Research with the spontaneously hypertensive rat (SHR) model of attention deficit/hyperactivity disorder demonstrated that chronic methylphenidate treatment during adolescence increased cocaine self-administration established during adulthood under a progressive ratio (PR) schedule. Compared to vehicle, chronic atomoxetine treatment during adolescence failed to increase cocaine self-administration under a PR schedule in adult SHR.


We determined if enhanced noradrenergic transmission at α2-adrenergic receptors within prefrontal cortex contributes to this neutral effect of adolescent atomoxetine treatment in adult SHR.


Following treatment from postnatal days 28–55 with atomoxetine (0.3 mg/kg) or vehicle, adult male SHR and control rats from Wistar-Kyoto (WKY) and Wistar (WIS) strains were trained to self-administer 0.3 mg/kg cocaine. Self-administration performance was evaluated under a PR schedule of cocaine delivery following infusion of the α2-adrenergic receptor antagonist idazoxan (0 and 10–56 μg/side) directly into prelimbic cortex.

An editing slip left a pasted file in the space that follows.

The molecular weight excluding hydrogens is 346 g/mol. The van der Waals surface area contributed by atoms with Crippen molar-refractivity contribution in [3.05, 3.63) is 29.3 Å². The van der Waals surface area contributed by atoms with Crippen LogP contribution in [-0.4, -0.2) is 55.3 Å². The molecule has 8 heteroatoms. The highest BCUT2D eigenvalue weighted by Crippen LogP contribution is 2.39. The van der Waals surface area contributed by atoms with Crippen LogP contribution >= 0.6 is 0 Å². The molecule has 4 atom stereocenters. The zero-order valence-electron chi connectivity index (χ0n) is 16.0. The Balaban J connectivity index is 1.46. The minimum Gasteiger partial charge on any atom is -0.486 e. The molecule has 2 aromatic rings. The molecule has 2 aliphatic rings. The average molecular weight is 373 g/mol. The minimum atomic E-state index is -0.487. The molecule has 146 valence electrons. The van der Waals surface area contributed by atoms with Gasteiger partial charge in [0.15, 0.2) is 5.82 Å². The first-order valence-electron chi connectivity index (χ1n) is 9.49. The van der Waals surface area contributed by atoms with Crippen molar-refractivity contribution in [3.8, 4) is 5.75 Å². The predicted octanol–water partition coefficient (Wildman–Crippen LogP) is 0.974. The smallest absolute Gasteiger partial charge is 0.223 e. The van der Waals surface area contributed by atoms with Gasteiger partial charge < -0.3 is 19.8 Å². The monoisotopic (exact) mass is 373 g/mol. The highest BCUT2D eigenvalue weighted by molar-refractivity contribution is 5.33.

Adult SHR attained higher PR break points and had greater numbers of active lever responses and infusions than WKY and WIS. Idazoxan dose-dependently increased PR break points and active lever responses in SHR following adolescent atomoxetine vs. vehicle treatment. Behavioral changes were negligible after idazoxan pretreatment in SHR following adolescent vehicle or in WKY and WIS following adolescent atomoxetine or vehicle.


α2-Adrenergic receptor blockade in prelimbic cortex of SHR masked the expected neutral effect of adolescent atomoxetine on adult cocaine self-administration behavior. Moreover, greater efficacy of acute idazoxan challenge in adult SHR after adolescent atomoxetine relative to vehicle is consistent with the idea that chronic atomoxetine may downregulate presynaptic α2A-adrenergic autoreceptors in SHR.

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Published in Psychopharmacology, v. 234, issue 19, p. 2897-2909.

© Springer-Verlag GmbH Germany 2017

The copyright holder has granted the permission for posting the article here.

This is a post-peer-review, pre-copyedit version of an article published in Psychopharmacology. The final authenticated version is available online at: https://doi.org/10.1007/s00213-017-4681-y.

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National Institutes of Health grant DA011716.